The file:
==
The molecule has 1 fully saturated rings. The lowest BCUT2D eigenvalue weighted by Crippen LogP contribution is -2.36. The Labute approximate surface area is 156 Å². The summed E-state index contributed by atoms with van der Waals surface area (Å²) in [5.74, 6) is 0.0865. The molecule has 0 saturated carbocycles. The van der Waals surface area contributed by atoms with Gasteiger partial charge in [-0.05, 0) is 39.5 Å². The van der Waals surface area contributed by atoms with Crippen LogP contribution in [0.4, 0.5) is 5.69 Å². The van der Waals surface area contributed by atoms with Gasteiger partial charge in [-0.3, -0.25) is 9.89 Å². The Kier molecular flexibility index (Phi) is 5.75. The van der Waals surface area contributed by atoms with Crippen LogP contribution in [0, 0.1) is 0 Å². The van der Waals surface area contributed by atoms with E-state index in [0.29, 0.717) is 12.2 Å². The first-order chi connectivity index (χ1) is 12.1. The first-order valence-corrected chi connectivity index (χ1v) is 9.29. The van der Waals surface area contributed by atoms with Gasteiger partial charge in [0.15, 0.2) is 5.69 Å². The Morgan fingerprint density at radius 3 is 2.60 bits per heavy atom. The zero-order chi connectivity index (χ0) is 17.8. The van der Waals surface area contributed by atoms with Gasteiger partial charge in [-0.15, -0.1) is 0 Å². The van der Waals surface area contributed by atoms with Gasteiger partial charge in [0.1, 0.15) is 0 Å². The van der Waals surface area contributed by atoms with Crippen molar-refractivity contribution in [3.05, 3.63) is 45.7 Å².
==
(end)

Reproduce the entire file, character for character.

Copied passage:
The molecule has 1 fully saturated rings. The lowest BCUT2D eigenvalue weighted by Crippen LogP contribution is -2.36. The Labute approximate surface area is 156 Å². The summed E-state index contributed by atoms with van der Waals surface area (Å²) in [5.74, 6) is 0.0865. The molecule has 0 saturated carbocycles. The van der Waals surface area contributed by atoms with Gasteiger partial charge in [-0.05, 0) is 39.5 Å². The van der Waals surface area contributed by atoms with Crippen LogP contribution in [0.4, 0.5) is 5.69 Å². The van der Waals surface area contributed by atoms with Gasteiger partial charge in [-0.3, -0.25) is 9.89 Å². The Kier molecular flexibility index (Phi) is 5.75. The van der Waals surface area contributed by atoms with Crippen LogP contribution in [0, 0.1) is 0 Å². The van der Waals surface area contributed by atoms with E-state index in [0.29, 0.717) is 12.2 Å². The first-order chi connectivity index (χ1) is 12.1. The first-order valence-corrected chi connectivity index (χ1v) is 9.29. The van der Waals surface area contributed by atoms with Gasteiger partial charge in [0.15, 0.2) is 5.69 Å². The Morgan fingerprint density at radius 3 is 2.60 bits per heavy atom. The zero-order chi connectivity index (χ0) is 17.8. The van der Waals surface area contributed by atoms with Gasteiger partial charge in [-0.15, -0.1) is 0 Å². The van der Waals surface area contributed by atoms with Gasteiger partial charge in [0.1, 0.15) is 0 Å². The van der Waals surface area contributed by atoms with Crippen molar-refractivity contribution in [3.05, 3.63) is 45.7 Å².